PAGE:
Office space: Demand for office properties could fall

Is there still demand for office space? The impact of COVID-19.

The COVID-19 pandemic is accelerating the structural change on the Swiss real estate market. The trend of working from home will suppress demand for office space over the long term. Not only will office properties take a hit, but the market for brick-and-mortar retail space is also shrinking.

Home offices are replacing traditional office spaces

Thus far, the lockdown has had hardly any noticeable impact on landlords of office properties in Switzerland. Only a small fraction of office tenants were directly affected by the measures taken to fight the coronavirus pandemic. The amount of rental income lost this year is therefore likely to be only somewhere in the low single-digit percentage range.

Over the long term, however, the consequences could be more severe. COVID-19 is expected to accelerate the structural change on the market for office properties. That is because the crisis has allowed both employers and employees to discover the advantages of the home office. Working from home has become an accepted practice. As a result, many workers from now on may be putting in at least part of their weekly hours from their office at home.

Demand for office space expected to shrink due to spread of home office arrangements

More widespread working from home could stifle demand for office space

Purchasing manager survey: Expected share of hours worked by employees at home once COVID-19 restrictions are lifted
Source: Credit Suisse
Last data point: 05/2020

Demand for office space will decline over the long term

Moreover, reducing the amount of office space being leased offers the potential for savings since property expenses are a substantial cost factor for many companies. Swiss service companies expect they will need roughly 7% less office space thanks to the expansion of home office arrangements. Manufacturing companies are also counting on savings of 3.6%. That will most likely occur at the expense of leasing new spaces since companies now ought to be taking a close look at whether their existing spaces are not already sufficient after all.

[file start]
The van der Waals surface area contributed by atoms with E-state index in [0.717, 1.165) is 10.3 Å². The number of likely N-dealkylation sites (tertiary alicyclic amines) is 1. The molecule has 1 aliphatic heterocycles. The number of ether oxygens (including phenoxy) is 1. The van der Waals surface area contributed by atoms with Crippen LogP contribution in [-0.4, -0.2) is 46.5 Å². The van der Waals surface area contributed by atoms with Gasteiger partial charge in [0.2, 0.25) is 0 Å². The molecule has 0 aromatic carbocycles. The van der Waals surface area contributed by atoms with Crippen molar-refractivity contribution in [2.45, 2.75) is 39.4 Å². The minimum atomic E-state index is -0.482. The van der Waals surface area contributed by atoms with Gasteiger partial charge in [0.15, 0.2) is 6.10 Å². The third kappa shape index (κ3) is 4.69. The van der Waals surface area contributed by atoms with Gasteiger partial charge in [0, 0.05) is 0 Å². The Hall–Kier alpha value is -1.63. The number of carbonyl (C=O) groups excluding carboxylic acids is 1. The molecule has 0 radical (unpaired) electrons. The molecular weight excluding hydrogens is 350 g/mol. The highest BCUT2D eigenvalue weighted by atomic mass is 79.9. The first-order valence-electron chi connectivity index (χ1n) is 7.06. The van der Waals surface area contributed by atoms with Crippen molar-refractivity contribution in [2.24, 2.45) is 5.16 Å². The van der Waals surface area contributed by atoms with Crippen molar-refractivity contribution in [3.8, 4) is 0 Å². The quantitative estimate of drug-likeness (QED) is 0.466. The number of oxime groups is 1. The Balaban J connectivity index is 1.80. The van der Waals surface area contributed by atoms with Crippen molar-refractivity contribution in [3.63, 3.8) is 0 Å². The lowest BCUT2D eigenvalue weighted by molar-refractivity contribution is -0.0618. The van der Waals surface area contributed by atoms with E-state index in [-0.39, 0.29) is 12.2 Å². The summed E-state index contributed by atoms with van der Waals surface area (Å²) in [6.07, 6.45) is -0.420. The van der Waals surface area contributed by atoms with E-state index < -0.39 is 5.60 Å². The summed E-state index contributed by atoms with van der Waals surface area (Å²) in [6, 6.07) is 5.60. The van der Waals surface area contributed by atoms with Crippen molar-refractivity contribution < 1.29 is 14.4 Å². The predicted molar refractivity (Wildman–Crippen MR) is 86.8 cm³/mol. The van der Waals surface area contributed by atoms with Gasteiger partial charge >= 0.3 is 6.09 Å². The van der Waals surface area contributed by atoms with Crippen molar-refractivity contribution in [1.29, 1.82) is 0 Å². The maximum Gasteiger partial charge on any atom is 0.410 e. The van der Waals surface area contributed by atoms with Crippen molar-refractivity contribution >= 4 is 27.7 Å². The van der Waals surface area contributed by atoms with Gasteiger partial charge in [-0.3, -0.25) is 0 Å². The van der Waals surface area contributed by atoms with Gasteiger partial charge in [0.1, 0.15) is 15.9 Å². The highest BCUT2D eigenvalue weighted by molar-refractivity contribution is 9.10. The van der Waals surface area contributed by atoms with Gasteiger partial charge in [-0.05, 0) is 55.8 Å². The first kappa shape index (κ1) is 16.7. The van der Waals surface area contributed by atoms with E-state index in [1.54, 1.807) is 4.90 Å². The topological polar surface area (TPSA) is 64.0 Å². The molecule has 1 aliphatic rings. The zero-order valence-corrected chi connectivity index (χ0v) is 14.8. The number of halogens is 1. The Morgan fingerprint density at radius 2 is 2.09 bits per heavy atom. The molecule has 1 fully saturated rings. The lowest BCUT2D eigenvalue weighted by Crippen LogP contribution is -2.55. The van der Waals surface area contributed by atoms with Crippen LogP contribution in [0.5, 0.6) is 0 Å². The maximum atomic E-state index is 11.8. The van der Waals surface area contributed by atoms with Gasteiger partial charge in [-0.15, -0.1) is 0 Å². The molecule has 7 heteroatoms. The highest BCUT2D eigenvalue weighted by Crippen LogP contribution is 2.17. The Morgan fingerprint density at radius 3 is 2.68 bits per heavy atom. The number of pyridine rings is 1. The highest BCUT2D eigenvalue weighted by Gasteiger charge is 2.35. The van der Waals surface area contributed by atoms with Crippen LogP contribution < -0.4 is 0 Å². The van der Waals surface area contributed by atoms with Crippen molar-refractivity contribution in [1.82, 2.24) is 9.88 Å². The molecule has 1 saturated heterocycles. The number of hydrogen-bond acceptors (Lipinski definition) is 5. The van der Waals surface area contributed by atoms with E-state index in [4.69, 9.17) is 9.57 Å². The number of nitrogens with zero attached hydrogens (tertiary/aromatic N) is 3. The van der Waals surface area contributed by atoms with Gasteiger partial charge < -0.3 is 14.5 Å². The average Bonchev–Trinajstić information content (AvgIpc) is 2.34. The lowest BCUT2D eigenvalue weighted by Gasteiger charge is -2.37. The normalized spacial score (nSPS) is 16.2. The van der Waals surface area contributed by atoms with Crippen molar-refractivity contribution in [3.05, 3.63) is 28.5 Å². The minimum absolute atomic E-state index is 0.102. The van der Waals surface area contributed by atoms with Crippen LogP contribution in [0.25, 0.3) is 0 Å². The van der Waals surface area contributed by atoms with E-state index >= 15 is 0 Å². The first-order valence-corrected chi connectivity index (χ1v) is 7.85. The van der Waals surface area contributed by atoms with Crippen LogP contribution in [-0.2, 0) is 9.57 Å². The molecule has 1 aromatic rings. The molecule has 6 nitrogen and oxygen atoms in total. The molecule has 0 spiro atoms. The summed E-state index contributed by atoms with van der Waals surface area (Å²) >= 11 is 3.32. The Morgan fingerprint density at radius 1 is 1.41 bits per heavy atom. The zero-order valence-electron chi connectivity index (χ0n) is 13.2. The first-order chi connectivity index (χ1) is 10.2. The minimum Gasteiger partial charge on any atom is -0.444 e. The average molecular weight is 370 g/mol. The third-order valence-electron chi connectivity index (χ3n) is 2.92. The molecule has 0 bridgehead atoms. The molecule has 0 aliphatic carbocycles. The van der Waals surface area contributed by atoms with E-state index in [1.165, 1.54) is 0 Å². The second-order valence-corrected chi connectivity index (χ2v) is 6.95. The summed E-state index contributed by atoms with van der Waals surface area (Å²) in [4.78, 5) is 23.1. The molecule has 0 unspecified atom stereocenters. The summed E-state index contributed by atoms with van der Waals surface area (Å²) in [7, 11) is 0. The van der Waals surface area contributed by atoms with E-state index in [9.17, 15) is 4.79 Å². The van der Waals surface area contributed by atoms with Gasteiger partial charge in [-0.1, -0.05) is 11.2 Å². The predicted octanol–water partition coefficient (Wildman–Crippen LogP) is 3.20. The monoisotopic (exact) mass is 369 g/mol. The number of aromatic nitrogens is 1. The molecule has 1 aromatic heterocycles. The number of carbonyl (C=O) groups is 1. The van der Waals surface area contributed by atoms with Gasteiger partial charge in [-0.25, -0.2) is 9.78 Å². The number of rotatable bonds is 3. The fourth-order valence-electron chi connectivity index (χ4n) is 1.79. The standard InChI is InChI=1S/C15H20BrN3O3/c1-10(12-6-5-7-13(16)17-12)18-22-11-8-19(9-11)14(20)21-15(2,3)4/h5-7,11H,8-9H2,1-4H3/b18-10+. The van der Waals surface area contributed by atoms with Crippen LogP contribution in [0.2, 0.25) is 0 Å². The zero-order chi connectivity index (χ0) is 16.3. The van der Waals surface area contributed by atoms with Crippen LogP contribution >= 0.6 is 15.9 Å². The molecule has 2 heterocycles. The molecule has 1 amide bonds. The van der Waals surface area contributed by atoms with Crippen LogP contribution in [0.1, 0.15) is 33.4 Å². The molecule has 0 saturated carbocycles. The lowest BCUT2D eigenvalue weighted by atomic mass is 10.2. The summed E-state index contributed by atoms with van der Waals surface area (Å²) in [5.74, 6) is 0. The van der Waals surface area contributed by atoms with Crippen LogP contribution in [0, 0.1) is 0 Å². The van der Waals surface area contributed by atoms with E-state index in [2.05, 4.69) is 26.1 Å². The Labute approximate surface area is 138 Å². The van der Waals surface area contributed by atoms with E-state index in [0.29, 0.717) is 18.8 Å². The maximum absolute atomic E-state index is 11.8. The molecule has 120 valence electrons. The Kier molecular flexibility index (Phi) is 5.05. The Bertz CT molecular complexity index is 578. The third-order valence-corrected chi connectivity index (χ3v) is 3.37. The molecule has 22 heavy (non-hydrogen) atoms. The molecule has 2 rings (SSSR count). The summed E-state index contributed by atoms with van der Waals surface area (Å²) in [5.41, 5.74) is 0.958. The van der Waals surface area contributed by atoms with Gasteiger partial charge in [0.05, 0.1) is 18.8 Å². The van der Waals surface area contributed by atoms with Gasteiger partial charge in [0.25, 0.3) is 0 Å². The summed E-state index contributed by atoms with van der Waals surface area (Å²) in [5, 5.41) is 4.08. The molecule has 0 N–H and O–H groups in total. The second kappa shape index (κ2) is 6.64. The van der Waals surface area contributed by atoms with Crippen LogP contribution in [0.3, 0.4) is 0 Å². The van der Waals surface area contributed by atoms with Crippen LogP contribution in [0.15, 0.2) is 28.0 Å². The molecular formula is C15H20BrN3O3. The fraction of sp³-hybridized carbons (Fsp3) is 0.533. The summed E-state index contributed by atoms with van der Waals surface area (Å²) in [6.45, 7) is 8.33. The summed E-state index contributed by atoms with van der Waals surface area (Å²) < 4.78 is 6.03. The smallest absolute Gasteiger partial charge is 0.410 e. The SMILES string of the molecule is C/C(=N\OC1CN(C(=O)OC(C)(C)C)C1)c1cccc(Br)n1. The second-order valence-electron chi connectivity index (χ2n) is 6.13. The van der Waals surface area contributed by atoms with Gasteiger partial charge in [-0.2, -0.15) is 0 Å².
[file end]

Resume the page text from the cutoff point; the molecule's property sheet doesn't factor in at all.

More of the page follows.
It remains unclear how severe the long-term effects will be. All other things being equal, Credit Suisse's main scenario predicts a slump of 15% in demand for office space over a period of ten years. Developments such as this will also take a toll on rents. On top of that, declining employment in Switzerland over the medium term will pose another problem for landlords of office properties. It is expected that employment will have fallen by 1.5% by the end of the year, causing demand for office space to drop by approximately 770,000 square meters. A decline of that size would be comparable to the slump in demand during the financial crisis.

Roughly one-third of companies expect considerable savings from home office arrangements.

Anticipated savings on office space thanks to home offices

Purchasing manager survey: What long-term savings on office space do you expect to see at your company thanks to employees working from home (in % of current space)?
Source: Credit Suisse
Last data point: 05/2020

Brick-and-mortar retail spaces shrinking faster

Even conventional retailers are not coming through the COVID-19 pandemic unscathed. The coronavirus is accelerating the structural changes already underway even more. Though the industry had already taken a beating due to growing competition from online retailers, the temporary closure of stores delivered another blow to many businesses.

While sales in the food service industry are continuing to rise, the non-food sector could experience a roughly 20% decline in revenue for the year as a whole. The clothing sector in particular suffered heavy losses over the first three months. The numbers will be even more gruesome in the second quarter. The results are likely to be bankruptcies and reductions in store sizes, causing the retail property market to shrink more rapidly than it has already.

Non-food segment of retail sector heavily affected by pandemic

COVID-19 has impacted Swiss retailers to varying degrees

Year-on-year nominal growth in retail sales (adjusted by season and number of sales days), 2016–2019: January–December; 2020: January – March
Source: GfK, Credit Suisse
Last data point: 03/2020

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